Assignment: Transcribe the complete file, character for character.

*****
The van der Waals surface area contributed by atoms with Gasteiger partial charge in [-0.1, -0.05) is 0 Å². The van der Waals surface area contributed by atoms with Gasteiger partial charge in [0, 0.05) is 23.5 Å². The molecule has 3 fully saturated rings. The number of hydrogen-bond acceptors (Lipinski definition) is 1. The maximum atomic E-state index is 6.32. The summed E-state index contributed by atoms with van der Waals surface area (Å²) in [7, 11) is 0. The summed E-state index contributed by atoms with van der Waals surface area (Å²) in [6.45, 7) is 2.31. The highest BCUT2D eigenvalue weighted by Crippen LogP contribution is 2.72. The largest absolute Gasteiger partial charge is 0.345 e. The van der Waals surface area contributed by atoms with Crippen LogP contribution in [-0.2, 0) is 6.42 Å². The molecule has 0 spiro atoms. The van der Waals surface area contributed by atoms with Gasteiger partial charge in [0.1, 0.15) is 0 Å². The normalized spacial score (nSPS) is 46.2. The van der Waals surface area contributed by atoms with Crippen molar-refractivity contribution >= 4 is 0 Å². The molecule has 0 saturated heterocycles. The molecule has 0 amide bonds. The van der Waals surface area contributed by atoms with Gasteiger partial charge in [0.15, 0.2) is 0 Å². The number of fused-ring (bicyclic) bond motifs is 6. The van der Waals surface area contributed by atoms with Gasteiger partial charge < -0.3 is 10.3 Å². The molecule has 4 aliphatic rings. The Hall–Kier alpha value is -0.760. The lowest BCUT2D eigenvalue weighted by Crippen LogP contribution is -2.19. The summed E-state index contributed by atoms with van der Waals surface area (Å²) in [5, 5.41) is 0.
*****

The van der Waals surface area contributed by atoms with Gasteiger partial charge in [-0.1, -0.05) is 0 Å². The van der Waals surface area contributed by atoms with Gasteiger partial charge in [0, 0.05) is 23.5 Å². The molecule has 3 fully saturated rings. The number of hydrogen-bond acceptors (Lipinski definition) is 1. The maximum atomic E-state index is 6.32. The summed E-state index contributed by atoms with van der Waals surface area (Å²) in [7, 11) is 0. The summed E-state index contributed by atoms with van der Waals surface area (Å²) in [6.45, 7) is 2.31. The highest BCUT2D eigenvalue weighted by Crippen LogP contribution is 2.72. The largest absolute Gasteiger partial charge is 0.345 e. The van der Waals surface area contributed by atoms with Crippen LogP contribution in [-0.2, 0) is 6.42 Å². The molecule has 0 spiro atoms. The van der Waals surface area contributed by atoms with Gasteiger partial charge in [0.1, 0.15) is 0 Å². The normalized spacial score (nSPS) is 46.2. The van der Waals surface area contributed by atoms with Crippen molar-refractivity contribution >= 4 is 0 Å². The molecule has 0 saturated heterocycles. The molecule has 0 amide bonds. The van der Waals surface area contributed by atoms with Gasteiger partial charge in [0.15, 0.2) is 0 Å². The number of fused-ring (bicyclic) bond motifs is 6. The van der Waals surface area contributed by atoms with Gasteiger partial charge < -0.3 is 10.3 Å². The molecule has 4 aliphatic rings. The Hall–Kier alpha value is -0.760. The lowest BCUT2D eigenvalue weighted by Crippen LogP contribution is -2.19. The summed E-state index contributed by atoms with van der Waals surface area (Å²) in [5, 5.41) is 0.